Spooky Pooky #34 - Audio
Published on 12 Dec 2015 by Joe
Spooky Pooky finally has some audio in it.
After a bit of thrashing about trying to decide between straight OpenAL, FMod, Wwise, random wrapper libraries and SFML I fell off my toilet, banged my head and had an epiphany.
Once I cleaned that up I just chucked SFML in there and never looked back. Currently using GLFW to get a window + OpenGL context set up, so I'll probably ditch that and use SFML there too - no point having two libraries.
For iOS I'll just use the CoreAudio / OpenAL code I've used for my previous game (QB1-0) as it's pretty easy when it's just one platform to worry about.
Like a lot of non-audio people I find adding sound to games pretty daunting - but to be honest it's like lots of things, you've just got to start doing something and let it grow from there.
So I grabbed a whole bunch of weird samples from 99sounds.com (great resource) and messed about with them in Audacity before chucking them into the game.
My audio wrapper code is very straightforward at the moment - just maintain a map SFML sound buffers and an array of sound instances. I've added some spatial support for sounds on the left/right of the screen are located correctly which seems to work fine.
There's only a few samples in there at the moment, but it really brings the game to life (every one always says this, but it's so true).
Music is an interesting subject. My only musical skill is really the same as my core artistic skill - I really know when the output is a bit crap. I just can't grok proper DAWs - it's like trying to use Photoshop for me; I just don't have the years of using the tools that it really takes to be able to use them properly.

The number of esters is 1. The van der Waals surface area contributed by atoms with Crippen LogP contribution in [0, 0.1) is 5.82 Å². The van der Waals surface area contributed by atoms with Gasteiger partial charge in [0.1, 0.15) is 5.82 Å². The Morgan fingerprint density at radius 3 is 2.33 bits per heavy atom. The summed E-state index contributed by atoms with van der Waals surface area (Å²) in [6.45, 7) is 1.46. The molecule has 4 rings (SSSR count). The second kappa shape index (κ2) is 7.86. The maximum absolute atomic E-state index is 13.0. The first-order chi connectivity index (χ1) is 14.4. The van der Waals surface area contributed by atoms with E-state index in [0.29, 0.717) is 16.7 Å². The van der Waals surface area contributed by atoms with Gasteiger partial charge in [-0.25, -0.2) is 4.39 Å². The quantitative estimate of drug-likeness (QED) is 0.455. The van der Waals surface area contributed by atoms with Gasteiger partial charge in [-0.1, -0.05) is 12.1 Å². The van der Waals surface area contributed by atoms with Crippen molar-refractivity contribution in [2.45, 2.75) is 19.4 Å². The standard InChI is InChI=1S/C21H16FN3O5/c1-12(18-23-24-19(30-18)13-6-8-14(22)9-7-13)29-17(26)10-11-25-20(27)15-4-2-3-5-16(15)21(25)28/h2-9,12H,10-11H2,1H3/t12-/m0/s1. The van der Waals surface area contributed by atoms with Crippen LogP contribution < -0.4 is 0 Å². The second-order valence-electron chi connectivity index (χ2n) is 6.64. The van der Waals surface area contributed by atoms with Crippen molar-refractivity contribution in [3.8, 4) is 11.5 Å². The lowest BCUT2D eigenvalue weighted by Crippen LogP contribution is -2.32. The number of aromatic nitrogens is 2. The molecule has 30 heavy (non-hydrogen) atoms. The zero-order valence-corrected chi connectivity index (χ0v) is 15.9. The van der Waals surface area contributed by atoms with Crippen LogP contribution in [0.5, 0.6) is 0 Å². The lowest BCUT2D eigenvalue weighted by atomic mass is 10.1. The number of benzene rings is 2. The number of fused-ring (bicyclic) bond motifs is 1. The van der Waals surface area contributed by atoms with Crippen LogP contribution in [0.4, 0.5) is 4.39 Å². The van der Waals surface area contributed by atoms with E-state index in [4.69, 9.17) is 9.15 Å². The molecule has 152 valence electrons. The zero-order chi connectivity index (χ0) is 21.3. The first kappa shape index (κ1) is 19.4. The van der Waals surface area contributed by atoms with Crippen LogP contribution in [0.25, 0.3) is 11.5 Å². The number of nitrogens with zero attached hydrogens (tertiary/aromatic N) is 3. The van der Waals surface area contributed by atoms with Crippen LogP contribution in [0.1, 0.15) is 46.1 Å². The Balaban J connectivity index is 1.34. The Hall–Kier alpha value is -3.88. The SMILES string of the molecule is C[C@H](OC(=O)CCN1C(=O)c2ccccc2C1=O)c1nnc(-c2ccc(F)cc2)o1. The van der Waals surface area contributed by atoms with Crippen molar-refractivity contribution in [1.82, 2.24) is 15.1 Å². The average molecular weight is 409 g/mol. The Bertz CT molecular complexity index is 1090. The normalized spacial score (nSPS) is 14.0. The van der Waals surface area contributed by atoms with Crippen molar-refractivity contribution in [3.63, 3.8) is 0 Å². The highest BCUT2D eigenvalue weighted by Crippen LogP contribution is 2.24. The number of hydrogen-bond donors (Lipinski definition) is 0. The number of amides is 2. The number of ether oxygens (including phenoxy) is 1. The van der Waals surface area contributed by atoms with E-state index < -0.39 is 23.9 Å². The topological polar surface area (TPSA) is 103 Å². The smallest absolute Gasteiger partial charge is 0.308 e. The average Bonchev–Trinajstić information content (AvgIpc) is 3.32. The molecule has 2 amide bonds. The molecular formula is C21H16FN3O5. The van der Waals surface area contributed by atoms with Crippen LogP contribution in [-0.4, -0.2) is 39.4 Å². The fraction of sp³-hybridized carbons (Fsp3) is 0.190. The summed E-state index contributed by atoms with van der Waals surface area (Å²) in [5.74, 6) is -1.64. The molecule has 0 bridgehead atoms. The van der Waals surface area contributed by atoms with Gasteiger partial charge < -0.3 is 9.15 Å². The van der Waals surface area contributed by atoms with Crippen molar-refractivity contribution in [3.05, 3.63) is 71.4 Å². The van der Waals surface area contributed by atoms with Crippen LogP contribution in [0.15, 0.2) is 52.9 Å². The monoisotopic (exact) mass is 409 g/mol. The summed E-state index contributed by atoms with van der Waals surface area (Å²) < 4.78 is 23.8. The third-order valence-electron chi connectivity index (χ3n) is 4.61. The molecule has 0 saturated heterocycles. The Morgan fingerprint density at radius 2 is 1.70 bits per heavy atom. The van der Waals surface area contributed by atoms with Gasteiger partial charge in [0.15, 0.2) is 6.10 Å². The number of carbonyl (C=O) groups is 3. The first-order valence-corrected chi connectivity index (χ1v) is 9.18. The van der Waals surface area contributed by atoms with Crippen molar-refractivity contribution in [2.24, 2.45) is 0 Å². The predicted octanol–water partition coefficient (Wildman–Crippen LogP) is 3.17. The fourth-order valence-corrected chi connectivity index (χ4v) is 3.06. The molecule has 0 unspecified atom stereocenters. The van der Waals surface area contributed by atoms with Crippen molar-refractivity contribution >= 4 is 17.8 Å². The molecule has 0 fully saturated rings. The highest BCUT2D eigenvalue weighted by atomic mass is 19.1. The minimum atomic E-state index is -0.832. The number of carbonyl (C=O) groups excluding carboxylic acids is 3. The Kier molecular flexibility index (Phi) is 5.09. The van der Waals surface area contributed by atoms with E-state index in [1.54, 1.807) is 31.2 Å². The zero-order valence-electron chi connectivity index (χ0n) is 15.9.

Luckily I stumbled across Bosca Ceoil by Terry Cavanagh and it's so much fun to use. Not sure the results are much good at the moment, but I can get a sense of progress here and some of it's sounding ok. I've put some in the game and it fits reasonably well.
Here's a GIF showcasing the audio:
In other news - I'm rejigging where in the story the game opens. Originally I had the player starting as Horatio in his human form, stumbling across the machine that transforms him. However, Horatio lacks the speed and agility of the skeletal version, and the stage had no clear purpose to the player. So I was worried that the player would get turned off and bored before really getting into it.
So I've decided to start the game with a scene similar to the above - you're an animated skeleton trapped in a glass jar and you don't know why or how you got there. In this first little section you find your brain (or maybe just your hippocampus) whereupon you regain your memory of how you got there.
This part will then be presented as a playable flashback scene detailing Horatio's fall from flesh.
Well it's a plan - being a metroidvania you'll come across the lab + machine area again later in the game.
Oh yeah, one last technological development. There's doors. Look, there's one sliding up there. Everyone loves a game with doors in it.
Adding them was reasonably simple - they're just entities that are solid (for which I had to rejig my collision code, previously only used for tile chunks) with paths and triggers.